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My great-aunt on her Confirmation day.

In addition to facts, my research generated questions that had no answers, like how they spent their day, if they did acts of charity, who were the silent saints among them, and who might have been affected by a simple kindness, or a friendship between neighbors that changed a life for the better.

I discovered a profound level of human connection that revealed our divine union with God. I realized what I was doing was in fact honoring the lives of those who had passed, and ultimately honoring God, of whose great plan they were a part. Were it not for this divine union we would not exist. I honor them with my prayers in a special way on All Souls Day.

The legacy we leave begins with living in right relationship; it dwells deeply in the life of every single person with whom we share a moment, a kindness, or a generous act, as well as in the things we do to ensure a future for those souls who are with us and those yet to be born.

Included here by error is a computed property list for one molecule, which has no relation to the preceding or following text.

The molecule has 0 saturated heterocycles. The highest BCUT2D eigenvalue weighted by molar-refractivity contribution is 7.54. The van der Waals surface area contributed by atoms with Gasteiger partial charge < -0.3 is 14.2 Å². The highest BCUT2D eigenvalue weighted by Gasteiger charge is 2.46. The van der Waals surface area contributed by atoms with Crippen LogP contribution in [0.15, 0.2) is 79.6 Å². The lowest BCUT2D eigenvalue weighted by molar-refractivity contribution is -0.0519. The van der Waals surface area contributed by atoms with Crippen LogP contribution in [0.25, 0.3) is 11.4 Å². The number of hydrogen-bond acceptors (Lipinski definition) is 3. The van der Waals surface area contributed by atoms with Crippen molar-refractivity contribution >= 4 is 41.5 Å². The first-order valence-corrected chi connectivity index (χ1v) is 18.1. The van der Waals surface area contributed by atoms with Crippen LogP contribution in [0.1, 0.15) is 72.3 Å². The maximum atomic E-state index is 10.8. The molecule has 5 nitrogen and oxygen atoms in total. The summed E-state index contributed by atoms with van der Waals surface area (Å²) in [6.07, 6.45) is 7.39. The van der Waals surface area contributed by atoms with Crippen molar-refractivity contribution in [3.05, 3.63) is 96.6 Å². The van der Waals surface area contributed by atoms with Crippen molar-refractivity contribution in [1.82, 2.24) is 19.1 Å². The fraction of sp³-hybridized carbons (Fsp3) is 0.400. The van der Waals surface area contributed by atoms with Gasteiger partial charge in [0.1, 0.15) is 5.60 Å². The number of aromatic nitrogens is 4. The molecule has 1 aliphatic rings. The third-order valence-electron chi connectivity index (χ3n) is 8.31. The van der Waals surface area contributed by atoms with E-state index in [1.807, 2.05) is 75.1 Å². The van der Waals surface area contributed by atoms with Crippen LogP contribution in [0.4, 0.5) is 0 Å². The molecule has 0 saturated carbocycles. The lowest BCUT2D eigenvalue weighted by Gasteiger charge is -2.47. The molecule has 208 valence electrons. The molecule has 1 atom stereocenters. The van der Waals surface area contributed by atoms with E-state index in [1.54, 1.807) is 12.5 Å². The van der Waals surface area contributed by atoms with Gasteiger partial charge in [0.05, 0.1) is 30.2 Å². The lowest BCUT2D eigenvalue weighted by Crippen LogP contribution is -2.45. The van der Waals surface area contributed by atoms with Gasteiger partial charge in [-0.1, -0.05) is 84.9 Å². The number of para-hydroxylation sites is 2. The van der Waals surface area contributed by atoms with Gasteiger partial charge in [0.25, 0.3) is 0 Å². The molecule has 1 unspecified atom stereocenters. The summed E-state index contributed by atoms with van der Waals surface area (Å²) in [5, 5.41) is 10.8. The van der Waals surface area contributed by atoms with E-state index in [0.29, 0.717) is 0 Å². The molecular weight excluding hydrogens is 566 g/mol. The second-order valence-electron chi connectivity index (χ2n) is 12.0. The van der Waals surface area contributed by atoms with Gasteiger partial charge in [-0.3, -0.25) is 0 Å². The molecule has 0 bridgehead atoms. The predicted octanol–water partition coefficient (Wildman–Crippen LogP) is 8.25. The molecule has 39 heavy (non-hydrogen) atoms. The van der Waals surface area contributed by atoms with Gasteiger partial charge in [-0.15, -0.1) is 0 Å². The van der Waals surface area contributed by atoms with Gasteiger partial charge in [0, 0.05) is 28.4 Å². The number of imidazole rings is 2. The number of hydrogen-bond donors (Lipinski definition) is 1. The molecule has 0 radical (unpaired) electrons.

Happy All Saints and All Souls Day.

I want to see

30th Sunday of Ordinary Time (B)

Last Saturday, my husband and I attended the vigil mass at our new parish church. We were running late, but my initial worries about making an entrance during the procession (or worse while the mass was in progress) were relieved when I saw the celebrant, cross-bearer and ministers still standing in the narthex waiting to process in. We slid unnoticed into a pew.

At that moment we realized something was wrong.

A man called out loudly from the side aisle; his garbled words echoed against the marble.

All the assembled, standing for the start of the mass, turned in their pews to see what was happening and then turned quietly back, heads lowered. They remained standing, some looking at their hands, or nervously leafing through the bulletin, or exchanging glances with one another. Some, unable to ignore the commotion turned toward the small crowd of people surrounding and attending to the man.

I asked a woman in the pew behind us if she knew what was happening. She shrugged and said, “A man is shouting.” As a newcomer to this urban parish who is not used to this much pre-mass excitement, I wondered if the woman’s casual response meant this was a common occurrence in this faith community.